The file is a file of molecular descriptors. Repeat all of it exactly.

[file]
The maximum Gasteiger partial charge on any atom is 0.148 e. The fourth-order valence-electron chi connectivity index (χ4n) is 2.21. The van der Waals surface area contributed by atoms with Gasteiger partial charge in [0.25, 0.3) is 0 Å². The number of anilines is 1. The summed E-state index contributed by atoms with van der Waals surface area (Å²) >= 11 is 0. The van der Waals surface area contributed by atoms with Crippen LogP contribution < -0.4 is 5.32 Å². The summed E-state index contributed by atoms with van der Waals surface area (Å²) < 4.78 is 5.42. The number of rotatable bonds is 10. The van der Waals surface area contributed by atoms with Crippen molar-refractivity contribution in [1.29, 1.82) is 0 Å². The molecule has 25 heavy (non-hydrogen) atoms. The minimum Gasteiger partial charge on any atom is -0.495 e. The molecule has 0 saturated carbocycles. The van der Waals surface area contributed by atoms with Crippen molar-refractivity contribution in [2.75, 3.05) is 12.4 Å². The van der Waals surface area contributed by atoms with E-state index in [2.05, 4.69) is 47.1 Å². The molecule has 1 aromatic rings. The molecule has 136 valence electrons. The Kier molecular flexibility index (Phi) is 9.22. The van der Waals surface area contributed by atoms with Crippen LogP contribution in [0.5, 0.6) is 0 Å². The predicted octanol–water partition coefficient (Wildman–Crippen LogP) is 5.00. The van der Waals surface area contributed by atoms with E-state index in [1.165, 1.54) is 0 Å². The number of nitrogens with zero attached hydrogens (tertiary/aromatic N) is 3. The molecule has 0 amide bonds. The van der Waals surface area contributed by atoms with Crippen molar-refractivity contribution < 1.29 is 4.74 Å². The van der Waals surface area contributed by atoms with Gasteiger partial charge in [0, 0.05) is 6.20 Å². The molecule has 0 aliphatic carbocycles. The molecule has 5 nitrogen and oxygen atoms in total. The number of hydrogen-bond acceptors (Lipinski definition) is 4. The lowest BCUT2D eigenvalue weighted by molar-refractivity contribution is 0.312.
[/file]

The maximum Gasteiger partial charge on any atom is 0.148 e. The fourth-order valence-electron chi connectivity index (χ4n) is 2.21. The van der Waals surface area contributed by atoms with Gasteiger partial charge in [0.25, 0.3) is 0 Å². The number of anilines is 1. The summed E-state index contributed by atoms with van der Waals surface area (Å²) >= 11 is 0. The van der Waals surface area contributed by atoms with Crippen LogP contribution < -0.4 is 5.32 Å². The summed E-state index contributed by atoms with van der Waals surface area (Å²) < 4.78 is 5.42. The number of rotatable bonds is 10. The van der Waals surface area contributed by atoms with Crippen molar-refractivity contribution in [1.29, 1.82) is 0 Å². The molecule has 25 heavy (non-hydrogen) atoms. The minimum Gasteiger partial charge on any atom is -0.495 e. The molecule has 0 saturated carbocycles. The van der Waals surface area contributed by atoms with Crippen molar-refractivity contribution in [2.75, 3.05) is 12.4 Å². The van der Waals surface area contributed by atoms with E-state index in [2.05, 4.69) is 47.1 Å². The molecule has 1 aromatic rings. The molecule has 136 valence electrons. The Kier molecular flexibility index (Phi) is 9.22. The van der Waals surface area contributed by atoms with Crippen LogP contribution in [0.5, 0.6) is 0 Å². The predicted octanol–water partition coefficient (Wildman–Crippen LogP) is 5.00. The van der Waals surface area contributed by atoms with E-state index in [1.165, 1.54) is 0 Å². The number of nitrogens with zero attached hydrogens (tertiary/aromatic N) is 3. The molecule has 0 amide bonds. The van der Waals surface area contributed by atoms with Crippen molar-refractivity contribution < 1.29 is 4.74 Å². The van der Waals surface area contributed by atoms with Gasteiger partial charge in [0, 0.05) is 6.20 Å². The molecule has 0 aliphatic carbocycles. The molecule has 5 nitrogen and oxygen atoms in total. The number of hydrogen-bond acceptors (Lipinski definition) is 4. The lowest BCUT2D eigenvalue weighted by molar-refractivity contribution is 0.312.